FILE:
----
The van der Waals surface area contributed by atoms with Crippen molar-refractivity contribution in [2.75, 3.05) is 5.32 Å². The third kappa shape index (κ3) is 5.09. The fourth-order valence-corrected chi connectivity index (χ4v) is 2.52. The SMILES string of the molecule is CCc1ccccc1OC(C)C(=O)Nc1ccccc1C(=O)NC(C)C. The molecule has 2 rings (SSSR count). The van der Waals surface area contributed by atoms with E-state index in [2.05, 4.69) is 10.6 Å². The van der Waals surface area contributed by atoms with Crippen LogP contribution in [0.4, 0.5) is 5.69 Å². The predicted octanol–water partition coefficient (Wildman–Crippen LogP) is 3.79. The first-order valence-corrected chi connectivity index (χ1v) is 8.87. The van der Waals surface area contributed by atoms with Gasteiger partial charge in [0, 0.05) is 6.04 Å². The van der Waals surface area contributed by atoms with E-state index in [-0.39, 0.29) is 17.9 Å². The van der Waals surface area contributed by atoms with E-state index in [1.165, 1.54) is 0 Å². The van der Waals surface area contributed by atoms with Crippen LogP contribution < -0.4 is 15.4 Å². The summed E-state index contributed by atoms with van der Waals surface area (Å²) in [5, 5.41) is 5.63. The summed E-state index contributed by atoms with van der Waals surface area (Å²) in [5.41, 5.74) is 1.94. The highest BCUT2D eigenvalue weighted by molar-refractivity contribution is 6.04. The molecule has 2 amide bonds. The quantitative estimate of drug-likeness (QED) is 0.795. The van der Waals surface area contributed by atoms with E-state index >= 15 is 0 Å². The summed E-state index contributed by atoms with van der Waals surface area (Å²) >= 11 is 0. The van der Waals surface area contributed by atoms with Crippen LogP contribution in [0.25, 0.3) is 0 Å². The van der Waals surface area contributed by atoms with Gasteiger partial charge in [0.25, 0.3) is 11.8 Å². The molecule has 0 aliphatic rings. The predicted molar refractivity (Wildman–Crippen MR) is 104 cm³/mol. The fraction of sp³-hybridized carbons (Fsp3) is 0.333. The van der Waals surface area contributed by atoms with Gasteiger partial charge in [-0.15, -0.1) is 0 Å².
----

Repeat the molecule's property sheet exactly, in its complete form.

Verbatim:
The van der Waals surface area contributed by atoms with Crippen molar-refractivity contribution in [2.75, 3.05) is 5.32 Å². The third kappa shape index (κ3) is 5.09. The fourth-order valence-corrected chi connectivity index (χ4v) is 2.52. The SMILES string of the molecule is CCc1ccccc1OC(C)C(=O)Nc1ccccc1C(=O)NC(C)C. The molecule has 2 rings (SSSR count). The van der Waals surface area contributed by atoms with E-state index in [2.05, 4.69) is 10.6 Å². The van der Waals surface area contributed by atoms with Crippen LogP contribution in [0.4, 0.5) is 5.69 Å². The predicted octanol–water partition coefficient (Wildman–Crippen LogP) is 3.79. The first-order valence-corrected chi connectivity index (χ1v) is 8.87. The van der Waals surface area contributed by atoms with Gasteiger partial charge in [0, 0.05) is 6.04 Å². The van der Waals surface area contributed by atoms with E-state index in [-0.39, 0.29) is 17.9 Å². The van der Waals surface area contributed by atoms with E-state index in [1.165, 1.54) is 0 Å². The van der Waals surface area contributed by atoms with Crippen LogP contribution < -0.4 is 15.4 Å². The summed E-state index contributed by atoms with van der Waals surface area (Å²) in [5, 5.41) is 5.63. The summed E-state index contributed by atoms with van der Waals surface area (Å²) in [5.41, 5.74) is 1.94. The highest BCUT2D eigenvalue weighted by molar-refractivity contribution is 6.04. The molecule has 2 amide bonds. The quantitative estimate of drug-likeness (QED) is 0.795. The van der Waals surface area contributed by atoms with E-state index >= 15 is 0 Å². The summed E-state index contributed by atoms with van der Waals surface area (Å²) >= 11 is 0. The van der Waals surface area contributed by atoms with Crippen LogP contribution in [0.25, 0.3) is 0 Å². The van der Waals surface area contributed by atoms with Gasteiger partial charge in [0.25, 0.3) is 11.8 Å². The molecule has 0 aliphatic rings. The predicted molar refractivity (Wildman–Crippen MR) is 104 cm³/mol. The fraction of sp³-hybridized carbons (Fsp3) is 0.333. The van der Waals surface area contributed by atoms with Gasteiger partial charge in [-0.15, -0.1) is 0 Å².